A former student wrote me recently and asked why I had done some things I had done. Some were helpful. Some were hurtful. The student was confused. Were the helpful deeds accidental or manipulative? Were the hurtful acts the truest measure of my flawed character?
Those are painful questions for anyone who has faced the stark reality of personal mistakes and persistent weakness. I try to do better but my badness doesn’t disappear. It sticks to me.
I wonder if Paul was dealing with similar feelings when he wrote:
“For the good that I would I do not: but the evil which I would not, that I do” (Romans 7:19).
Why do I do what I do when I know what I know?
I take comfort in Hugh Nibley’s observation that righteousness is not a place where we relax or retire after working hard to defeat our weaknesses. No. Righteousness is repenting. Righteousness is the willingness to keep fighting sin and stupidity in our souls. It is the yearning to be filled with Him. In mortality, the battle for righteousness is never finished. I think this is what King Benjamin was saying:
For the natural man is an enemy to God, and has been from the fall of Adam, and will be, forever and ever . . .
We must always fight against sin. Even after a lifetime of fighting against sin, I will not be made right–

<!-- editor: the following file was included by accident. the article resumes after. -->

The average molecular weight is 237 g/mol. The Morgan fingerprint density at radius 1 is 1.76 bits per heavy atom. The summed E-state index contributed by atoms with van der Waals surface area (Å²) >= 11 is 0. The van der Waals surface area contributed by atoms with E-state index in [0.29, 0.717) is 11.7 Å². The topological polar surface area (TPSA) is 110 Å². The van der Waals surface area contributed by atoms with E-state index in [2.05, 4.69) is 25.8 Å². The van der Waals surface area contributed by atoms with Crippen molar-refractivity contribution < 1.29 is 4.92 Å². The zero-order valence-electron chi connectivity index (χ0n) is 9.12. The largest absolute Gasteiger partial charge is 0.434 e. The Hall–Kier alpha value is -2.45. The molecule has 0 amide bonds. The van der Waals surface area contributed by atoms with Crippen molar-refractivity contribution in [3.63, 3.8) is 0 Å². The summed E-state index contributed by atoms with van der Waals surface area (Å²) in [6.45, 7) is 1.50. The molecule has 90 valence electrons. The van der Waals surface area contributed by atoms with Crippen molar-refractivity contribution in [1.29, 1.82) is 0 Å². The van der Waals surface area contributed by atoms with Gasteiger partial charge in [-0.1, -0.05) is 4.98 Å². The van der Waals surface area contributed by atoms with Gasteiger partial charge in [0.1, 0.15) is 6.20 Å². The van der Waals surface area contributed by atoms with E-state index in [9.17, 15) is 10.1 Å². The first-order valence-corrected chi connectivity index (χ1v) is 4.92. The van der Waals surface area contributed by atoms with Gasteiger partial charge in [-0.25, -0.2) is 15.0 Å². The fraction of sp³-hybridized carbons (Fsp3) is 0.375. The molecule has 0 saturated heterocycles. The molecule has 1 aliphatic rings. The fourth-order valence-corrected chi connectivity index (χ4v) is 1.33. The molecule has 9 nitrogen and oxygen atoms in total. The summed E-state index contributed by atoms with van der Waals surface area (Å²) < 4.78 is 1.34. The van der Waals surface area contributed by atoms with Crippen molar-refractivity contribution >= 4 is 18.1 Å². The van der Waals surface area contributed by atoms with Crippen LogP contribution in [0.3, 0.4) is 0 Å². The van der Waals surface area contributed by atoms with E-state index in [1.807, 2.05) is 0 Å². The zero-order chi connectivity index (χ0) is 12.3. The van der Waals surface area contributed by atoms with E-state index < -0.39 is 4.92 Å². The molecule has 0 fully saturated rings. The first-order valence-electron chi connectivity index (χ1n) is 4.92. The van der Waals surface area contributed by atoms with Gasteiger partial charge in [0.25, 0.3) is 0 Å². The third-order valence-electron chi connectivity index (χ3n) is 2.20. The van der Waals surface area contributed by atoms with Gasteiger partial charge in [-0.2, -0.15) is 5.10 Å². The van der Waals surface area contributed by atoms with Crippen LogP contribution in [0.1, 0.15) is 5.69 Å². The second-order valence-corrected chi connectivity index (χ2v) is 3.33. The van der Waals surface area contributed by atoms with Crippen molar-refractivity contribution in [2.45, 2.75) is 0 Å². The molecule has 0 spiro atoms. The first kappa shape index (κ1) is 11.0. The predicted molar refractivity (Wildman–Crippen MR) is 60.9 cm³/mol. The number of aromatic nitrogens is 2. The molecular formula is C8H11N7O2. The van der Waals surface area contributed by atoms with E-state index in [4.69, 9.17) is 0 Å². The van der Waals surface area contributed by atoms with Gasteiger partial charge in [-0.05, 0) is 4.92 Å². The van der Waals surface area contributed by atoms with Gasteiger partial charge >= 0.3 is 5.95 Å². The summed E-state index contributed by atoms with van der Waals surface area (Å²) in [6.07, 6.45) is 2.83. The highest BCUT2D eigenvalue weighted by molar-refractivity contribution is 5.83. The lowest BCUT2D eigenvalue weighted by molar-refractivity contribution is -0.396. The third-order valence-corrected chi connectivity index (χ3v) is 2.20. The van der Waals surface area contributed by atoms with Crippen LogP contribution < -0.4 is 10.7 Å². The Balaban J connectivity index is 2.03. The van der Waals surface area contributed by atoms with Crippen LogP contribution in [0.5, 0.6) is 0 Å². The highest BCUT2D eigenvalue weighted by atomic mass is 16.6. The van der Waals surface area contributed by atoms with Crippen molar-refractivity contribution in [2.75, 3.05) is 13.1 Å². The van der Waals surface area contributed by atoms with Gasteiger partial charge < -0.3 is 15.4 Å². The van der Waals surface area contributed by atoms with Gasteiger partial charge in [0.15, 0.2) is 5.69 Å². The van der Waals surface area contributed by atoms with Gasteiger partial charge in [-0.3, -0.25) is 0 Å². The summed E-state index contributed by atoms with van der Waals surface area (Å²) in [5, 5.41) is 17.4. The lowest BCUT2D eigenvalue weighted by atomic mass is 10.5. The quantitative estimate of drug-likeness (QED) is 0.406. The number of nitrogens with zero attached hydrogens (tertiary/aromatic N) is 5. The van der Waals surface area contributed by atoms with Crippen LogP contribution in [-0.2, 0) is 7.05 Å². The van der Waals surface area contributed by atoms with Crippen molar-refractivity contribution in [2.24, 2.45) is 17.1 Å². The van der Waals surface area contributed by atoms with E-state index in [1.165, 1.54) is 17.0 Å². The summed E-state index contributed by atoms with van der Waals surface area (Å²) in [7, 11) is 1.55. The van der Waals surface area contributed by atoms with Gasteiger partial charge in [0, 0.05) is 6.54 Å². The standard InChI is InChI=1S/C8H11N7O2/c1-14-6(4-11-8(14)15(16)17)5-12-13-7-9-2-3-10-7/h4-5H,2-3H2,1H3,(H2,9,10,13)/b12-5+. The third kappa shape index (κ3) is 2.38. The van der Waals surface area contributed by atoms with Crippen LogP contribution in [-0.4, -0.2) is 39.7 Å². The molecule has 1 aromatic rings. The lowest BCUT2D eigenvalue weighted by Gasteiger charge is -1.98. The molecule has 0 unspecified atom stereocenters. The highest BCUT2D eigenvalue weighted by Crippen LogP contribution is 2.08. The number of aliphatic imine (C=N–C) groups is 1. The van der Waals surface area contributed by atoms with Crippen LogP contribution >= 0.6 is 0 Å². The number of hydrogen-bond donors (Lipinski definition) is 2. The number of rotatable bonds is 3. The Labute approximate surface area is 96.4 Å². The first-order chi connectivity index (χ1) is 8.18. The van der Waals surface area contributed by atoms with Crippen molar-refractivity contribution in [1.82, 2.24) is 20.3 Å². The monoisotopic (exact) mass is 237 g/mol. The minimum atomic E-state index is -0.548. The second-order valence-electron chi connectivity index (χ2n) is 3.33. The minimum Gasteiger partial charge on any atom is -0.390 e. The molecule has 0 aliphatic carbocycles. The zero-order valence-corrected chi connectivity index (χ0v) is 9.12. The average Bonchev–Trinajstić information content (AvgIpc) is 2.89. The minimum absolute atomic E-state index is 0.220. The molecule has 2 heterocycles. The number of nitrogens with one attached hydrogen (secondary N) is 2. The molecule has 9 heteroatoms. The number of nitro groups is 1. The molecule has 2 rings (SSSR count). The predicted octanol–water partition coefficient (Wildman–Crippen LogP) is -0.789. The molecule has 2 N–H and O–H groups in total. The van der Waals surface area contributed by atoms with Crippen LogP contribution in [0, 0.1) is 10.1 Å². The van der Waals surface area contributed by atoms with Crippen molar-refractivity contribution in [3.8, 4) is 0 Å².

unless [I] yield to the enticings of the Holy Spirit, and putteth off the natural man and becometh a saint
How do I become a saint, a true follower?
Through the atonement of Christ the Lord (Mosiah 3:19).
None of this is intended to excuse sin. It is merely an acknowledgment that we cannot make ourselves righteous. We fight against sin every day of mortality, but ultimately it is He who makes us right. The main thing we can do is to be humble.
And if men come unto me I will show unto them their weakness. I give unto men weakness that they may be humble; and my grace is sufficient for all men that humble themselves before me; for if they humble themselves before me, and have faith in me, then will I make weak things become strong unto them. (Ether 12:27, emphasis added)
We make ourselves humble and He makes us clean. He can make us what He is: Righteous. But we must hate sin and love Him. That is the only way for us to cast off our sins.
What are your thoughts? Are you ever burdened by your shortcomings? How do you conquer them?
For me it is like J. Golden Kimball is reported to have said, “I may not have walked the straight and narrow, but I crossed it often as I could.”